Gilman v. Rives,
35 U.S. 298 (1836)

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U.S. Supreme Court

Gilman v. Rives, 35 U.S. 10 Pet. 298 298 (1836)

Gilman v. Rives

35 U.S. (10 Pet.) 298


Gilman obtained a judgment in an action of debt instituted in the circuit Court of Kentucky against Rives and Lyric, and he instituted a suit against Rives on the judgment, in the Circuit Court of West Tennessee. The declaration stated the judgment to have been joint, against Rives and Lyric, and no reason was assigned in it, why Lyne was not a party to the suit. The defendant, Rives, demurred, and the circuit court sustained the demurrer. The judgment of the circuit court was affirmed.

Generally speaking, all joint obligors, and other persons bound by covenants, contract, or quasi-contract, ought to be made parties to the suit, and the plaintiff may be compelled to join them all by a plea in abatement for the nonjoinder. But such an objection can only be taken advantage of by a plea in abatement, for if one party only is sued, it is not matter in bar of the suit or in arrest of judgment upon the finding of the jury, or of variance in evidence upon the trial. But the same doctrine does not appear to have been acted upon to the full extent in cases of recognizance and judgments and other matters of record such as bonds to the Crown. If in cases of this sort it appears by the declaration or other pleadings that there is another joint debtor who is not sued, although it is not averred that he is living, the objection need not be pleaded in abatement, but it may be taken advantage of upon demurrer or in arrest of judgment.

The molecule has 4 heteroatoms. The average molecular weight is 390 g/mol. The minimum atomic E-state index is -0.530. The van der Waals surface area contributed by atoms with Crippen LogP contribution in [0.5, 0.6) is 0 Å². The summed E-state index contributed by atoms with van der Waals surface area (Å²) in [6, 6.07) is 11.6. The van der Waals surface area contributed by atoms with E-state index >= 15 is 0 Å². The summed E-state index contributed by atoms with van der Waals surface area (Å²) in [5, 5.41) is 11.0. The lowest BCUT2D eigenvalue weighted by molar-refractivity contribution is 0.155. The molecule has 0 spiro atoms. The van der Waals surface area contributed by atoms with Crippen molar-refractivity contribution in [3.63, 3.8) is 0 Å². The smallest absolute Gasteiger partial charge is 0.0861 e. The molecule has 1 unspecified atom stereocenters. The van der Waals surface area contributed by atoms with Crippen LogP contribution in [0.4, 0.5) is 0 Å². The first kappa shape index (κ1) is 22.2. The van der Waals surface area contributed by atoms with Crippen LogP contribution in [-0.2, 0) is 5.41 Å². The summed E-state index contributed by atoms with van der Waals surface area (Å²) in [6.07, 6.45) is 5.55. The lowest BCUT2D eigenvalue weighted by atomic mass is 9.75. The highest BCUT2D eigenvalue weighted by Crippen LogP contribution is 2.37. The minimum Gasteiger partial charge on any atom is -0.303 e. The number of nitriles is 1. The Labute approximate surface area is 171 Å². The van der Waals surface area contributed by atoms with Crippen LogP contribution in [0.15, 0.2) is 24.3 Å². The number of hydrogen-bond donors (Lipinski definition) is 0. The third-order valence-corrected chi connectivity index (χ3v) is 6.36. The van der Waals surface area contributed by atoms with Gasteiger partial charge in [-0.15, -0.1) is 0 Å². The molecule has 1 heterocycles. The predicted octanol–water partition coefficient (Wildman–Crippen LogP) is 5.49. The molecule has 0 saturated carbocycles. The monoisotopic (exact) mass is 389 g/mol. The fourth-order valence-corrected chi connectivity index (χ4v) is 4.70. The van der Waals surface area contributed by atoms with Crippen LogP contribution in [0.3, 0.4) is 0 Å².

A judgment that a declaration is bad in substance (which alone, and not matter of form, is the ground of a general demurrer) can never be pleaded as a bar to a good declaration for the same cause of action. The judgment is in no just sense a judgment upon the merits.

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